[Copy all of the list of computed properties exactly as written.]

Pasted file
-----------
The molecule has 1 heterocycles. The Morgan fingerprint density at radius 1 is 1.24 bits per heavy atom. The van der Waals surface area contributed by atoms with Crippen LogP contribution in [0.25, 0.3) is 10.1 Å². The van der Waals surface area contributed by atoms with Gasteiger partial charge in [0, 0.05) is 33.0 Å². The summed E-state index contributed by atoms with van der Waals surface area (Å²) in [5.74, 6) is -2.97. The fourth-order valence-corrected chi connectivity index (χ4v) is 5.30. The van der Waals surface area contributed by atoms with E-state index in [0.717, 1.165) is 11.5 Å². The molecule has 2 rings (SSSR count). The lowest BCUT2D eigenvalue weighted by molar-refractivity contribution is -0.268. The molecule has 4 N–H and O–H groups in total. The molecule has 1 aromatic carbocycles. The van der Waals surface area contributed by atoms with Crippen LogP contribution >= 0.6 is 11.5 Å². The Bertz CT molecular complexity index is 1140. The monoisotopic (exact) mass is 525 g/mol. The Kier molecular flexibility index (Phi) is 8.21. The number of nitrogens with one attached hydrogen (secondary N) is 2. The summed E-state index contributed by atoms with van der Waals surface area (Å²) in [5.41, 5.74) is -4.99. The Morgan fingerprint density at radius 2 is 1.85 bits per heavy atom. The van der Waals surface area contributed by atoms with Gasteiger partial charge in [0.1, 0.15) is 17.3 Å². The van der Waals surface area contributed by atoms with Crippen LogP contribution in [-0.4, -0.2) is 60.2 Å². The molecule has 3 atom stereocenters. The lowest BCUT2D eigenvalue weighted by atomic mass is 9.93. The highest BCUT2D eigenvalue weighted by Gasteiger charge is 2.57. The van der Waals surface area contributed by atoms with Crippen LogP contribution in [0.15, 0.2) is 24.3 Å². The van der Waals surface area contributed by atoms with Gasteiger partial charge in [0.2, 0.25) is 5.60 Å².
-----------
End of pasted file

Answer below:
The molecule has 1 heterocycles. The Morgan fingerprint density at radius 1 is 1.24 bits per heavy atom. The van der Waals surface area contributed by atoms with Crippen LogP contribution in [0.25, 0.3) is 10.1 Å². The van der Waals surface area contributed by atoms with Gasteiger partial charge in [0, 0.05) is 33.0 Å². The summed E-state index contributed by atoms with van der Waals surface area (Å²) in [5.74, 6) is -2.97. The fourth-order valence-corrected chi connectivity index (χ4v) is 5.30. The van der Waals surface area contributed by atoms with E-state index in [0.717, 1.165) is 11.5 Å². The molecule has 2 rings (SSSR count). The lowest BCUT2D eigenvalue weighted by molar-refractivity contribution is -0.268. The molecule has 4 N–H and O–H groups in total. The molecule has 1 aromatic carbocycles. The van der Waals surface area contributed by atoms with Crippen LogP contribution >= 0.6 is 11.5 Å². The Bertz CT molecular complexity index is 1140. The monoisotopic (exact) mass is 525 g/mol. The Kier molecular flexibility index (Phi) is 8.21. The number of nitrogens with one attached hydrogen (secondary N) is 2. The summed E-state index contributed by atoms with van der Waals surface area (Å²) in [5.41, 5.74) is -4.99. The Morgan fingerprint density at radius 2 is 1.85 bits per heavy atom. The van der Waals surface area contributed by atoms with Gasteiger partial charge in [0.1, 0.15) is 17.3 Å². The van der Waals surface area contributed by atoms with Crippen LogP contribution in [-0.4, -0.2) is 60.2 Å². The molecule has 3 atom stereocenters. The lowest BCUT2D eigenvalue weighted by atomic mass is 9.93. The highest BCUT2D eigenvalue weighted by Gasteiger charge is 2.57. The van der Waals surface area contributed by atoms with Crippen LogP contribution in [0.15, 0.2) is 24.3 Å². The van der Waals surface area contributed by atoms with Gasteiger partial charge in [0.2, 0.25) is 5.60 Å².